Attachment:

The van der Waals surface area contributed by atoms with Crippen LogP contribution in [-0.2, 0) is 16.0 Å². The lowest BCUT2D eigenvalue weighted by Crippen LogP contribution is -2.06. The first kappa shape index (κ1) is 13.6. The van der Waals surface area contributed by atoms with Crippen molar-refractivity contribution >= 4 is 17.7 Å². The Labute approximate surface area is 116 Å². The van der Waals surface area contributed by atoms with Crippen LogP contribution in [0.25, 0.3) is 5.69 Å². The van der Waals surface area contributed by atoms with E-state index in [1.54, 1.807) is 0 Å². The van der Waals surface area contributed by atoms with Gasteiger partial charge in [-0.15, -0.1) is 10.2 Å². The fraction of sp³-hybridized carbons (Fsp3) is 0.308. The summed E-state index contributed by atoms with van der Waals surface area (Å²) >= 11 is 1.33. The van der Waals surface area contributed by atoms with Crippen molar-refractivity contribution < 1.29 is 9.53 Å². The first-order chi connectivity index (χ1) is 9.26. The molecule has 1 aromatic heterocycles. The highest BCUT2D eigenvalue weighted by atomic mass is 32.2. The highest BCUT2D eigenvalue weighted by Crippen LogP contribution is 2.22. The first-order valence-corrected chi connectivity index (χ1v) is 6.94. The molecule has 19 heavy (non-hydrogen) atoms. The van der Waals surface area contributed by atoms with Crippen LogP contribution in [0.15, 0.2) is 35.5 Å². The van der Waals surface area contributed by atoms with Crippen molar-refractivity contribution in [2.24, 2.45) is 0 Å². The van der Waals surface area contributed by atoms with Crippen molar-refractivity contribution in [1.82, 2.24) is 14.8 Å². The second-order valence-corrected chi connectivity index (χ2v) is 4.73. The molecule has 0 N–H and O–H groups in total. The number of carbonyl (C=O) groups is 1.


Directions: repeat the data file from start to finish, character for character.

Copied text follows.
The van der Waals surface area contributed by atoms with Crippen LogP contribution in [-0.2, 0) is 16.0 Å². The lowest BCUT2D eigenvalue weighted by Crippen LogP contribution is -2.06. The first kappa shape index (κ1) is 13.6. The van der Waals surface area contributed by atoms with Crippen molar-refractivity contribution >= 4 is 17.7 Å². The Labute approximate surface area is 116 Å². The van der Waals surface area contributed by atoms with Crippen LogP contribution in [0.25, 0.3) is 5.69 Å². The van der Waals surface area contributed by atoms with E-state index in [1.54, 1.807) is 0 Å². The van der Waals surface area contributed by atoms with Gasteiger partial charge in [-0.15, -0.1) is 10.2 Å². The fraction of sp³-hybridized carbons (Fsp3) is 0.308. The summed E-state index contributed by atoms with van der Waals surface area (Å²) >= 11 is 1.33. The van der Waals surface area contributed by atoms with Crippen molar-refractivity contribution < 1.29 is 9.53 Å². The first-order chi connectivity index (χ1) is 9.26. The molecule has 1 aromatic heterocycles. The highest BCUT2D eigenvalue weighted by atomic mass is 32.2. The highest BCUT2D eigenvalue weighted by Crippen LogP contribution is 2.22. The first-order valence-corrected chi connectivity index (χ1v) is 6.94. The molecule has 19 heavy (non-hydrogen) atoms. The van der Waals surface area contributed by atoms with Crippen LogP contribution in [0.15, 0.2) is 35.5 Å². The van der Waals surface area contributed by atoms with Crippen molar-refractivity contribution in [2.24, 2.45) is 0 Å². The van der Waals surface area contributed by atoms with Crippen molar-refractivity contribution in [1.82, 2.24) is 14.8 Å². The second-order valence-corrected chi connectivity index (χ2v) is 4.73. The molecule has 0 N–H and O–H groups in total. The number of carbonyl (C=O) groups is 1.